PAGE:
The new devices, DiMarzio said, allow players to enter the hall’s smoking room and come back without missing a number. Device users also tend to spend their game time playing cards or reading a book until the tune of “The Gold Diggers Song (We’re in the Money)” blasts from the machine, signifying a win. It is then the player’s responsibility to call “bingo.”
 
Jackpot chasers get settled into the Community Bingo Center shortly after its doors open at 3:30 p.m. for a 6:45 p.m. game.
 
“They come in, sit and chat,” DiMarzio said. “Some have a favorite seat, others a ‘lucky’ seat.”
 
Irene Mandeville and Alice Fowler, both of Manchester, met each other through the local bingo circuit several years ago.
 
“We enjoy it because of the company …. It’s like a night out,” said Mandeville, donning a “Happiness is yelling ‘bingo’!” sweatshirt.
 
The pair sit in their favorite seats at the Community Bingo Center three to five nights a week each wearing their lucky charms — an angel pin for Mandeville, a 45-year bingo veteran, and an elephant necklace for Fowler, who has played for 28 — charms that will likely always accompany them to the hall, as on one Sunday Fowler went home with more than $1,600 after playing two games at the center.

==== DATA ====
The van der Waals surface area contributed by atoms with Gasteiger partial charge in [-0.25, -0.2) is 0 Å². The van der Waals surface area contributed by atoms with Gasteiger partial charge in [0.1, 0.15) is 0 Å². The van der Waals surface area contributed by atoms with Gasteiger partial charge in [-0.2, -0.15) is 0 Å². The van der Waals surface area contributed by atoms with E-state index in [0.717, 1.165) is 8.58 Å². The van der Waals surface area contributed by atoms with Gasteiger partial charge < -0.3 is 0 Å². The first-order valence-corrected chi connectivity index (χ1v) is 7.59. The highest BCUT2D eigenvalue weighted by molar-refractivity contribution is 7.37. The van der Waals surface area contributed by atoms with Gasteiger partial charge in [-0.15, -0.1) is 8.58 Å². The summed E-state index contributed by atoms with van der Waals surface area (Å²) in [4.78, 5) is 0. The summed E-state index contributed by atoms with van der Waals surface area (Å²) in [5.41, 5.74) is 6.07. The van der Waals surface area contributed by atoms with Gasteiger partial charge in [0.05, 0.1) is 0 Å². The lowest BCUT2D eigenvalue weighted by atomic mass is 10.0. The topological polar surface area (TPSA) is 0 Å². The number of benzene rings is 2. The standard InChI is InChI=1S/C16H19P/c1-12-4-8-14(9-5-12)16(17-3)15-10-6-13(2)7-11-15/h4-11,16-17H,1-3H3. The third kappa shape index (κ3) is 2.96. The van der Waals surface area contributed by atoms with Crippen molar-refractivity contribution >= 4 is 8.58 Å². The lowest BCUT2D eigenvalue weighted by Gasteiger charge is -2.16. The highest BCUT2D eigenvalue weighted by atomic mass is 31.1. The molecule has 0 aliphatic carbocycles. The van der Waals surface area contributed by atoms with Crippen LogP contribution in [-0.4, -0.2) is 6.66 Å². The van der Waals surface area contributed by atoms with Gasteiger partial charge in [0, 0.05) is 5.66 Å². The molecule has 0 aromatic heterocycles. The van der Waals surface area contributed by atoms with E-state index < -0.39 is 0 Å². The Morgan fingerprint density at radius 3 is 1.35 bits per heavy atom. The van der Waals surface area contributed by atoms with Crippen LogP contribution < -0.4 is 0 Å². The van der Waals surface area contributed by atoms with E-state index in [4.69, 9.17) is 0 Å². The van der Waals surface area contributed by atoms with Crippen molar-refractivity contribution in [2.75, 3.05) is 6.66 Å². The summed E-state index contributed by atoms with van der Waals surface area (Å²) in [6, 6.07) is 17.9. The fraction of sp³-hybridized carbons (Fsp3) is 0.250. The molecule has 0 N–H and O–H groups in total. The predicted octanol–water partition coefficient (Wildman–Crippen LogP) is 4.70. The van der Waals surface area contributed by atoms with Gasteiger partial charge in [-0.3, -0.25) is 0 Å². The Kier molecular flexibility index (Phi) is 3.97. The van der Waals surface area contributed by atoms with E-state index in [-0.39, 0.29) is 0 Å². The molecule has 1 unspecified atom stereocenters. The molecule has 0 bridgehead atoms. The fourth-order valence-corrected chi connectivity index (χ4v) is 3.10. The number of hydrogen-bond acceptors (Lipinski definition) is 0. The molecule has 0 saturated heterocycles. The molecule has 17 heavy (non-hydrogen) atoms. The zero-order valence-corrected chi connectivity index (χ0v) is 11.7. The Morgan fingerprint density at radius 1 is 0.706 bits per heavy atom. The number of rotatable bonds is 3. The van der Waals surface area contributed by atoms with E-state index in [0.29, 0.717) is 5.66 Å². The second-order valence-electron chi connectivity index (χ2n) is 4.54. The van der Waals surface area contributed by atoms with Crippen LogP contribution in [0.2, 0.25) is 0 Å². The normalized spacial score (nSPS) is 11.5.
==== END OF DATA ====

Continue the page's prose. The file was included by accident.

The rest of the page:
“We both have been very, very lucky here,” Fowler said.
 
Poker face
Cards demand thought and discipline
 
Expanded gaming or not, poker is alive and well in the Granite State. 
 
Last Friday evening at Rockingham Park’s poker room, players crowded around tables intently watching the dealer dole out cards. There were players who were dressed like they’d just stepped off a construction site. Others, donning shirts and ties, apparently swung in for some poker after a day at the office. Men, women, young, old and everything in between — poker seems to cut across demographics. 
 
“There’s a segment of the population that’s very interested in poker and various poker games,” said Ed Callahan, manager at Rockingham Park. “This gives them the opportunity to play legally and under a regulated circumstance.”
 
Along with poker, the poker room at Rockingham Park offers blackjack, roulette and Boston Five, all with limited stakes. There are 13 establishments in the state licensed for games of chance. (Others include The Lodge at Belmont, Brookstone Grille in Derry, Manchester Bingo, The River Card Room in Milford and Granite State Poker at Sawyers in Plaistow.) The New Hampshire Racing and Charitable Gaming Commission monitors and regulates games of chance. Together with bingo and Lucky-7, poker generated about $128 million in 2008, according to a report by the New Hampshire Gaming Study Commission. 
 
“It’s pretty interesting. You’re always meeting new people,” said Andy St. Cyr, a dealer at Rockingham Park. 
 
Everyone is also trying to hone their game and polish up their poker face. 
 
And like it or not, there may well be an undeniable truth out there regarding gambling: “People enjoy gambling,” Callahan said. 
 
“It takes a lot of thought and discipline to play appropriately and to come out ahead,” he added.
 
St. Cyr, who is from Salem, said he lived off poker for about two years. He said sometimes losing is better than winning as it helps players regain their focus.